Slicing through the Keweenaw’s midsection is a natural waterway which for generations was used by native peoples to safely cross the peninsula. The waterway stretched inland for over 15 miles, leaving only a two mile portage to reach the west shore. It was this portage that gave the waterway its name, shared by both the lake and river that connects it with Lake Superior. As the copper rush progressed the waterway would be systematically improved to allow larger vessels to reach the mines and cities flourishing inland. In 1855 a lighthouse was built at the river’s mouth to help guide ships into the newly constructed canal – in what would later become known as Jacobsville.

A few years after the lighthouse was opened a stone mason by the name of Craig discovered a deposit of high-quality sandstone just up the river. Craig proceeded to open a small quarry at the site and began shipping the brownstone back east. The deep red color of the stone became highly sought by architects all across the country, raising demand and spurring more quarries to open up shop in the region. One of those quarries was opened to the east of the lighthouse by John Jacob, who would become the namesake for the town that developed in the quarry’s wake. Jacobsville grew quickly and soon found itself at the center of a sandstone empire. In response the town’s population rose to over a thousand by the turn of the century.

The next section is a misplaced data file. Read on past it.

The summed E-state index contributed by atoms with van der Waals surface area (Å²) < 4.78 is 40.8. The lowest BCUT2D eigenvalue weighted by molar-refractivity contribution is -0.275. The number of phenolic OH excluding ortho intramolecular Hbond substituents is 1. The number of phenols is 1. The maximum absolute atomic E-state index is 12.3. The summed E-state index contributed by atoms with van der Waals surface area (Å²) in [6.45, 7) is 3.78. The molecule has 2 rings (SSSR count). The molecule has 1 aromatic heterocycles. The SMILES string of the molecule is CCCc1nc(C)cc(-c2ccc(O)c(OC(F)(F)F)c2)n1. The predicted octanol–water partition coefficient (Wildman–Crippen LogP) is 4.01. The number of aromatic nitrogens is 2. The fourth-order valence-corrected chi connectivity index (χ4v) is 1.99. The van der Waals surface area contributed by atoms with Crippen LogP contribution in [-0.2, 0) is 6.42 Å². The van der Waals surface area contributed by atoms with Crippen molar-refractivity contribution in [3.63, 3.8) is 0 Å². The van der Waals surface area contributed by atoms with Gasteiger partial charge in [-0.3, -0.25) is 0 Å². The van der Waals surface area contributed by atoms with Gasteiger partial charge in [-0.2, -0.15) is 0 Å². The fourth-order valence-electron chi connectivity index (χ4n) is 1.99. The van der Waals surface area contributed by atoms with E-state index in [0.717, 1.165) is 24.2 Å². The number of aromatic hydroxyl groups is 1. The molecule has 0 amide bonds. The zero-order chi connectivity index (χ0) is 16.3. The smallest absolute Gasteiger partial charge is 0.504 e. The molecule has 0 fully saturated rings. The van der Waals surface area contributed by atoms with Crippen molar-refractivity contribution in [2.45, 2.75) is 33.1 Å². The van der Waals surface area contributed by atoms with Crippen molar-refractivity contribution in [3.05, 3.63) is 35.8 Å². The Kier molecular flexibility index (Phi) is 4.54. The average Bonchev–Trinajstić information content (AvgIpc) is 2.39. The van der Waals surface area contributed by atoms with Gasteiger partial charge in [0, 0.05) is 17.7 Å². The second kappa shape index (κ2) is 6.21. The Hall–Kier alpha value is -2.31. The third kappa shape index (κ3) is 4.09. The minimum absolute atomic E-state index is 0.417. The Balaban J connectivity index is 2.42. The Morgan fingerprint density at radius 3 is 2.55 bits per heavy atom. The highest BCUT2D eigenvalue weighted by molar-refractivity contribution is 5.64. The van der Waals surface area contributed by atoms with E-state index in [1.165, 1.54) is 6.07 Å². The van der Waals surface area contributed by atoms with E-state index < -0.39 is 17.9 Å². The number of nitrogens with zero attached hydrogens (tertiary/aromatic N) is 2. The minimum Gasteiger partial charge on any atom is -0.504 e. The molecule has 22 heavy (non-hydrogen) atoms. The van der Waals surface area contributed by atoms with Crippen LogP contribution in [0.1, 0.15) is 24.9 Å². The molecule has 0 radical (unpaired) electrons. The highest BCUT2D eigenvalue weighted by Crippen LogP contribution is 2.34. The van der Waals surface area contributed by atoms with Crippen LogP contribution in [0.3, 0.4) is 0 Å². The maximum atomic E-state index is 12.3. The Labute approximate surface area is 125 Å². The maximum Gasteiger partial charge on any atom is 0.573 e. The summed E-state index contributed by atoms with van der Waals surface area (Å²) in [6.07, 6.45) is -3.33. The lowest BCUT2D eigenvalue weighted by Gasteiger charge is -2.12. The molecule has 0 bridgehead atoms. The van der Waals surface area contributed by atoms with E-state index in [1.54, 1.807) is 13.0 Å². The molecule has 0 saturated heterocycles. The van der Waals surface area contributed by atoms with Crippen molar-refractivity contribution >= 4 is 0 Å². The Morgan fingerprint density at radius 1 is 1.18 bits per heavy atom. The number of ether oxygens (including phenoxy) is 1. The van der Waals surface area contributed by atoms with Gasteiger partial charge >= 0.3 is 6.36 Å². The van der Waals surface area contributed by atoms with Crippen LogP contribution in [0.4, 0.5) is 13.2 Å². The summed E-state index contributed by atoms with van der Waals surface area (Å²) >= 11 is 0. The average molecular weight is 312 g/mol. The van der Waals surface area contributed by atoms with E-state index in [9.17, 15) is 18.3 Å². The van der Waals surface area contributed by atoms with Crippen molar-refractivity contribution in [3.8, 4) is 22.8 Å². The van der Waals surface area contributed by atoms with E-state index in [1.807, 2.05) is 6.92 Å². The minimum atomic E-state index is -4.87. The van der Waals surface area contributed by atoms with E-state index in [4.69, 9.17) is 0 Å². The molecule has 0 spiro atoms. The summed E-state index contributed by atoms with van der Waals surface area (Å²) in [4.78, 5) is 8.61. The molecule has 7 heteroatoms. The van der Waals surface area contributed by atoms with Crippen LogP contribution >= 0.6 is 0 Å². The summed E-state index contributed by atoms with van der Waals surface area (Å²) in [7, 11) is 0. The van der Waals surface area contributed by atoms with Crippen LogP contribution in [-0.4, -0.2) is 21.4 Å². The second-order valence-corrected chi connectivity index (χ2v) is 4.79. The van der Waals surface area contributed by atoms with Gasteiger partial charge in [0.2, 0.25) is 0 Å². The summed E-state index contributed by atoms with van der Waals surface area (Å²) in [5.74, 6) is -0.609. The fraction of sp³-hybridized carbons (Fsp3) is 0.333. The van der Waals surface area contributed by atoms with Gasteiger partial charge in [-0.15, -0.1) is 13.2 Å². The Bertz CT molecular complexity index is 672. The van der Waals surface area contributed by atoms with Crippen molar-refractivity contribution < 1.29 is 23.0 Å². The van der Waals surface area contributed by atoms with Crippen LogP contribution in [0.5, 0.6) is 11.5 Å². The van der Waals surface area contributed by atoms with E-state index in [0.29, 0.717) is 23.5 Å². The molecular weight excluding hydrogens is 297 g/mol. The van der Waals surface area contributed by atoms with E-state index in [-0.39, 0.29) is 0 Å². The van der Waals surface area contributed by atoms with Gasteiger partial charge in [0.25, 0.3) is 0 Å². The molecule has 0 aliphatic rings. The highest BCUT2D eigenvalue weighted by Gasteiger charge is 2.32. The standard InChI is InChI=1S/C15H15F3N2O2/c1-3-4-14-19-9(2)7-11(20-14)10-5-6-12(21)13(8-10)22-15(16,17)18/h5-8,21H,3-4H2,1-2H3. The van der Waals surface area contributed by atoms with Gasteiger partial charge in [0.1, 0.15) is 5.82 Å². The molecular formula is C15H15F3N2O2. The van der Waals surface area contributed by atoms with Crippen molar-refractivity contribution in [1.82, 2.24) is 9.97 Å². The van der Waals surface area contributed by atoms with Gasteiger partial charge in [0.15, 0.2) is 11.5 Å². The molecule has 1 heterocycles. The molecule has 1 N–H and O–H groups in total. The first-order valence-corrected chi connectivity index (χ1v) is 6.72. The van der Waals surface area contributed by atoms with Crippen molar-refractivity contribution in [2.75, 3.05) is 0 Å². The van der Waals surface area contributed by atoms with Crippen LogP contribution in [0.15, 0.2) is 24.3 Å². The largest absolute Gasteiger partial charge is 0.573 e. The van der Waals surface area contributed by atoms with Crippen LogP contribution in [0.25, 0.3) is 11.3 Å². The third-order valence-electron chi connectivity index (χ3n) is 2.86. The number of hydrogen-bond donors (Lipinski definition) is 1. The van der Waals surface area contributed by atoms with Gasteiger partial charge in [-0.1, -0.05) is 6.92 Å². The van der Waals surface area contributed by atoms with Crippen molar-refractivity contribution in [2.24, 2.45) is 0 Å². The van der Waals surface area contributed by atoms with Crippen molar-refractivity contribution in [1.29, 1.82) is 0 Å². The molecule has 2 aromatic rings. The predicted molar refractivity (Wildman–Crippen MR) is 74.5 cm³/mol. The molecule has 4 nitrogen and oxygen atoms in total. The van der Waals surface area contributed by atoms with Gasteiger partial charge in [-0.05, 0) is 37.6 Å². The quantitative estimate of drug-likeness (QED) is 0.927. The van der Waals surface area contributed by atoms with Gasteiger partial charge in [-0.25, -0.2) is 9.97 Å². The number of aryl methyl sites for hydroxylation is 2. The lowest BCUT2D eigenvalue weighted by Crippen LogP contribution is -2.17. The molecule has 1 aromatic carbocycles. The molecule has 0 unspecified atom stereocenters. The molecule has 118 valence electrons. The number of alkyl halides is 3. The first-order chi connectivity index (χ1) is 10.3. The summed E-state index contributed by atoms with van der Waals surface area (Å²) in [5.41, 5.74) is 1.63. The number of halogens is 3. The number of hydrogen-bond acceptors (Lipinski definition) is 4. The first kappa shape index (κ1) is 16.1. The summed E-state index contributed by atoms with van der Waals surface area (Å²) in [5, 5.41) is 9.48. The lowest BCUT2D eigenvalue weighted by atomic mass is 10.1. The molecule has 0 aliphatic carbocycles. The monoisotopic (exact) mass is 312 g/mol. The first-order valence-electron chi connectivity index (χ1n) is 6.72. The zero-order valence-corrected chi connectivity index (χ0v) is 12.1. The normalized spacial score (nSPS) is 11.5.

The Church That Time Forgot (p2)


It was nearly 125 years ago that this simple wood-framed church outside of the small quarry town of Jacobsville housed its first services. In that time a lot has changed in the region, including the death of not only the local sandstone industry for which the church was built, but …

The Church that Time Forgot (p1)


There was a time when Jacobsville was the center of much hustle and bustle, when the surrounding sandstone quarries were in full swing and the rumble of blasting and the clang from sledgehammers against wedges filled the air. Back then the town was joined by several other communities with names …

Jacobsville Sandstones


It began it’s life as the Craig Cemetery, a small burial ground set aside by the company responsible for the neighboring Craig Quarry. The quarry mined a special breed of sandstone known as Portage Entry stone, more commonly known today as Jacobsville Sandstone. Stained a rich red color and extremely …